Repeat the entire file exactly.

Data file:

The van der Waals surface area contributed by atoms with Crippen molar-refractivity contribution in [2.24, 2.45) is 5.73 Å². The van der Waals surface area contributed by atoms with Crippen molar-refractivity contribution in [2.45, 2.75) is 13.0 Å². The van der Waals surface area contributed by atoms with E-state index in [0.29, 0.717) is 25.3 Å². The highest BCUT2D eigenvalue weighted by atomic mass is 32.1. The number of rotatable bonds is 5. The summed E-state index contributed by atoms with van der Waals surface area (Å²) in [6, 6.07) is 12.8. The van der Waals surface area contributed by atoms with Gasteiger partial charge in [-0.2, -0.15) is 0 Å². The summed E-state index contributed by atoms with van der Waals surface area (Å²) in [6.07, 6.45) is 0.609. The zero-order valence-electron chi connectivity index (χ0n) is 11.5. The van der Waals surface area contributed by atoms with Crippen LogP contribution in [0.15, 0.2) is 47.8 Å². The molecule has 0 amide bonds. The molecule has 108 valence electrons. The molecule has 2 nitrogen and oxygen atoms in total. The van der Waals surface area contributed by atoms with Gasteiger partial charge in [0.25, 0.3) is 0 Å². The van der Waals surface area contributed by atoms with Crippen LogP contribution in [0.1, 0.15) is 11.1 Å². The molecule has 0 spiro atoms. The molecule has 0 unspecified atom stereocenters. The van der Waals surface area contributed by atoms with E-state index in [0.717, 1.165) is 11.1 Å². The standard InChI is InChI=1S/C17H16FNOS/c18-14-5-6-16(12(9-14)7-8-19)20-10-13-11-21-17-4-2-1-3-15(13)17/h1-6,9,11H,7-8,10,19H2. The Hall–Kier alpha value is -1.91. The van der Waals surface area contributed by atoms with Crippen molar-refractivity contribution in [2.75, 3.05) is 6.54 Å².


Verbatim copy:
The van der Waals surface area contributed by atoms with Crippen molar-refractivity contribution in [2.24, 2.45) is 5.73 Å². The van der Waals surface area contributed by atoms with Crippen molar-refractivity contribution in [2.45, 2.75) is 13.0 Å². The van der Waals surface area contributed by atoms with E-state index in [0.29, 0.717) is 25.3 Å². The highest BCUT2D eigenvalue weighted by atomic mass is 32.1. The number of rotatable bonds is 5. The summed E-state index contributed by atoms with van der Waals surface area (Å²) in [6, 6.07) is 12.8. The van der Waals surface area contributed by atoms with Gasteiger partial charge in [-0.2, -0.15) is 0 Å². The summed E-state index contributed by atoms with van der Waals surface area (Å²) in [6.07, 6.45) is 0.609. The zero-order valence-electron chi connectivity index (χ0n) is 11.5. The van der Waals surface area contributed by atoms with Crippen LogP contribution in [0.15, 0.2) is 47.8 Å². The molecule has 0 amide bonds. The molecule has 108 valence electrons. The molecule has 2 nitrogen and oxygen atoms in total. The van der Waals surface area contributed by atoms with Gasteiger partial charge in [0.25, 0.3) is 0 Å². The van der Waals surface area contributed by atoms with Crippen LogP contribution in [0.1, 0.15) is 11.1 Å². The molecule has 0 spiro atoms. The molecule has 0 unspecified atom stereocenters. The van der Waals surface area contributed by atoms with E-state index in [0.717, 1.165) is 11.1 Å². The standard InChI is InChI=1S/C17H16FNOS/c18-14-5-6-16(12(9-14)7-8-19)20-10-13-11-21-17-4-2-1-3-15(13)17/h1-6,9,11H,7-8,10,19H2. The Hall–Kier alpha value is -1.91. The van der Waals surface area contributed by atoms with Crippen molar-refractivity contribution in [2.75, 3.05) is 6.54 Å².